after the winter comes the spring


somewhere here there different same

sleepless quaint yet never vain

amid my heart your youth my flame

flickers upon a wick your name

in the quiet my eyes have seen

through pitch and black within a dream

enduring promise prepared serene

what's more or less a fleeting thing

today as yesterday bound to leave

a tired glimpse a brief reprieve

to part the webbing spider's weave

upon uncertain faith believe

now if i were to hold a hand

build on love and truth and stand

between the current beneath the sand

i'd gladly strive against a band

of raiders charging all around

trembling seas and wind and ground

thundering vehemently emitting sound

if it were a hand be found

through trials torrents drought and rain

through tears and sorrows doubt and pain

through every fear through every strain

o'er every mountain through every plain

for in the morning birds will sing

of nights near ending begins the dream

what's more or less an eternal thing

after the winter comes the spring...

View ewbonitz's Full Portfolio
Starward's picture

In the Autumn of 1976, during

In the Autumn of 1976, during my first collegiate term, I heard what was then a new song, just released, Frampton's "Baby, I Love Your Way."  At that time, it was given AM radio play in a truncated version; and so was the 45 RPM that my parents purchased for me and brought up to my dorm room.  During the holiday break, I asked my parents for the album for Christmas, and, on Christmas Day, I heard the song with the exquisitely poetic second stanza intact---and, hearing it for the first time, in the privacy of my bedroom with my headphones on and my parents' incessant chatter momentarily shut out, I was so amazed by the that stanza that I simply sat staring at the wall, mouth hanging open, more amazed at this song than ever I had been by any other music of that kind.  Since then, forty-six years, that song has been my favorite secular music.  (Not even the first movement of Dvorak's Ninth Symphony, "From The New World," comes near to it.)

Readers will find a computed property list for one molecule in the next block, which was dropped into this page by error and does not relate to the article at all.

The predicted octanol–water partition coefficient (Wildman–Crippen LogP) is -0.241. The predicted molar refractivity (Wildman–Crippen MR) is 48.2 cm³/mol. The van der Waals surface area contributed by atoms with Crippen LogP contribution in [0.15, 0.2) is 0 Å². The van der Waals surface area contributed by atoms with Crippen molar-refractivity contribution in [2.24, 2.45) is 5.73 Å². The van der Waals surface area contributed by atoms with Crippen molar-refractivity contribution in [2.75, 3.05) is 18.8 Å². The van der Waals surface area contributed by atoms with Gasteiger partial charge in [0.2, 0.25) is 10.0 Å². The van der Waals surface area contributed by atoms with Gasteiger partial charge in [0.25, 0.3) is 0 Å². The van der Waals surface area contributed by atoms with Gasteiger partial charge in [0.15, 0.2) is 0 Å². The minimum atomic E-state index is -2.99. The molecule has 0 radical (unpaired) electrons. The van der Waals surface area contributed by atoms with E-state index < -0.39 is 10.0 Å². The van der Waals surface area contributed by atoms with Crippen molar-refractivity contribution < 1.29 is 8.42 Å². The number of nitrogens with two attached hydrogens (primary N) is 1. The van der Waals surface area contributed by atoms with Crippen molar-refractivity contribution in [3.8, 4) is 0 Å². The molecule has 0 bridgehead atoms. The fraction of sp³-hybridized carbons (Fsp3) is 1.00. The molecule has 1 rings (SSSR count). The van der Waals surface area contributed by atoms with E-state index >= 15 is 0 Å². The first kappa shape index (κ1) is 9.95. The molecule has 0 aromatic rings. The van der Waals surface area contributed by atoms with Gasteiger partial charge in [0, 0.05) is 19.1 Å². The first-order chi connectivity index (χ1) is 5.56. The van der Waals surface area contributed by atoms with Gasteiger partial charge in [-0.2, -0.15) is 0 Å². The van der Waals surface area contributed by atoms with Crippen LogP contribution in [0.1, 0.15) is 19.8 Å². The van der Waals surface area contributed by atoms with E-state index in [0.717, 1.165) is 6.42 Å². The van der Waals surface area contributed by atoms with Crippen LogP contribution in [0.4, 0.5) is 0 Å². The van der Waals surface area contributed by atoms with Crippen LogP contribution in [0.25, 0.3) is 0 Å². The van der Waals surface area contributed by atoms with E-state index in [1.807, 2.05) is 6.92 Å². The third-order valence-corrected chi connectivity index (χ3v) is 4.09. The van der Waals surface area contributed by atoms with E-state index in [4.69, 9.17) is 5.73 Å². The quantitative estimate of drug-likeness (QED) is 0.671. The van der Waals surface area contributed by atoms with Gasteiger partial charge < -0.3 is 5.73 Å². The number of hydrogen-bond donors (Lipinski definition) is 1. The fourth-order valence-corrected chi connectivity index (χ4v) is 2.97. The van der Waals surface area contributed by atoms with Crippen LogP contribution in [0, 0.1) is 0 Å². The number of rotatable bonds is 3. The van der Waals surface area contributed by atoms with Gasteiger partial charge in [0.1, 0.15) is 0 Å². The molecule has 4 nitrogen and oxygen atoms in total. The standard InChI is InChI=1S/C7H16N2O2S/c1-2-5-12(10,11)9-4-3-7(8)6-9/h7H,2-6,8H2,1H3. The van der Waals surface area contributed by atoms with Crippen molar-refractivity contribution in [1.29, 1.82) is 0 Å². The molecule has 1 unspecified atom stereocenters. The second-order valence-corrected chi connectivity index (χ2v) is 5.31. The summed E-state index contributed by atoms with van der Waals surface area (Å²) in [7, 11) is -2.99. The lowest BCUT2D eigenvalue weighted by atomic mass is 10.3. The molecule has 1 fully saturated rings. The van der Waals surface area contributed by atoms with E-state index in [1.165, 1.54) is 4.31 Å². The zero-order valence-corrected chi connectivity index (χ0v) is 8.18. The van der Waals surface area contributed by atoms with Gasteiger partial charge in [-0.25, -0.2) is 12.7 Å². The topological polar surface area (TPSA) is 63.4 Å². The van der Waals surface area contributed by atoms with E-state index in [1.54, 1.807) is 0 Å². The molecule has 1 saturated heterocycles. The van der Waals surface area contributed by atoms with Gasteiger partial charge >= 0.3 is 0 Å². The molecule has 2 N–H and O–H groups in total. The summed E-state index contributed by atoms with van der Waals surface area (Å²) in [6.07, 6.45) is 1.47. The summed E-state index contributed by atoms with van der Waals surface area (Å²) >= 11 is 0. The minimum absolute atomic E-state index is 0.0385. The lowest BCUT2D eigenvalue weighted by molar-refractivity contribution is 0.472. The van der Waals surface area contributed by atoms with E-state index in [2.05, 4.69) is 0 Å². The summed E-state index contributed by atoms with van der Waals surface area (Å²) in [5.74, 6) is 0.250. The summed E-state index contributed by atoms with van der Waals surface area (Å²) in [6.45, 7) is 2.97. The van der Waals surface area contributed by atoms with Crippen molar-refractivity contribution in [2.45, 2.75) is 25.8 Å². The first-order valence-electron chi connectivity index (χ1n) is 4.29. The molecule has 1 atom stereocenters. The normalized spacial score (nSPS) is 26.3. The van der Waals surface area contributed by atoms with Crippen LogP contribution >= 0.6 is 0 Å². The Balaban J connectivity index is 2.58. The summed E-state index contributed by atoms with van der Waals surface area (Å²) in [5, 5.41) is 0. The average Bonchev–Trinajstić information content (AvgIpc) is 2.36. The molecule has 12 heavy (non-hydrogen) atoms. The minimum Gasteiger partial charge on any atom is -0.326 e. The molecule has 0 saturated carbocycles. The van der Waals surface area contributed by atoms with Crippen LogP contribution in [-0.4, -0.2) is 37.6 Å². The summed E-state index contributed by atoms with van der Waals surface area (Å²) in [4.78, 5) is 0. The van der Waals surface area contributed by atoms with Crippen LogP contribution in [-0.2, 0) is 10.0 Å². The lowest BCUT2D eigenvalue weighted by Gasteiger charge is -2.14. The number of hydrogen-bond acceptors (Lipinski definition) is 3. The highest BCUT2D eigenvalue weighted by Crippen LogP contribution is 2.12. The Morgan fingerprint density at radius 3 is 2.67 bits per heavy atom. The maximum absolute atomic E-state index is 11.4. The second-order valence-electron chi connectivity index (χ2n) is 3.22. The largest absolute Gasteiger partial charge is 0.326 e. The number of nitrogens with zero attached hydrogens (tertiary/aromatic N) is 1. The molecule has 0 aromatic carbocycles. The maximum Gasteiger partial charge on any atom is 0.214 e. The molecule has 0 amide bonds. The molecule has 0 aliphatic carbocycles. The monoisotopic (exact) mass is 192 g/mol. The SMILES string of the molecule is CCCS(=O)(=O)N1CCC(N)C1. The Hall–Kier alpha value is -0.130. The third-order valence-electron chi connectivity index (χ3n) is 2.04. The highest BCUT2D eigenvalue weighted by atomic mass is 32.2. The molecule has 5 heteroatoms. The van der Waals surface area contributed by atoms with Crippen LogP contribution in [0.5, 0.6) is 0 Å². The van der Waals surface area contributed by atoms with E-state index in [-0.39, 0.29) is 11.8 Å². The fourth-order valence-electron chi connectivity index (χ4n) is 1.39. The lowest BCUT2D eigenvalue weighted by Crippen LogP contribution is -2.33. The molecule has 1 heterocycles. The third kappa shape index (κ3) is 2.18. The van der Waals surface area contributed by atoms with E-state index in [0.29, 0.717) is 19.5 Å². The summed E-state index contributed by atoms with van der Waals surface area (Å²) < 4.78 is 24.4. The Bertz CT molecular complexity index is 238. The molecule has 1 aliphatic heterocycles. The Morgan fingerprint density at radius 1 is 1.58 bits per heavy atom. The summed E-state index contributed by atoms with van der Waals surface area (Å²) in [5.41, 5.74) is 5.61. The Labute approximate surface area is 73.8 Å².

I said all that to say this, and to give you enough background so that you know the authenticity of this statement:  Your poem, more than any other I can remember reading, reminds me of Frampton's "Baby, I Love . . ."  And reading this, I again had that feeling of amazement.  Is it the language?  The strong imagery?  The contours of the lines?  Frankly, I don't need to know, because looking "under the hood" of the poem, so to speak, would trivialize its impact on me.  I think it was Vladimir Nabakov, himself an astute lepidopterist, who spoke of the tragedy of catching and then gassing a butterfly so that one can dissect its parts and view them under a microscope.  That will afford a good view of the anatomy, but the butterfly will never fly again, or visit a flower, or sip nectar.  I will not subject myself to losing the effect of your poem in order to understand how that effect is achieved.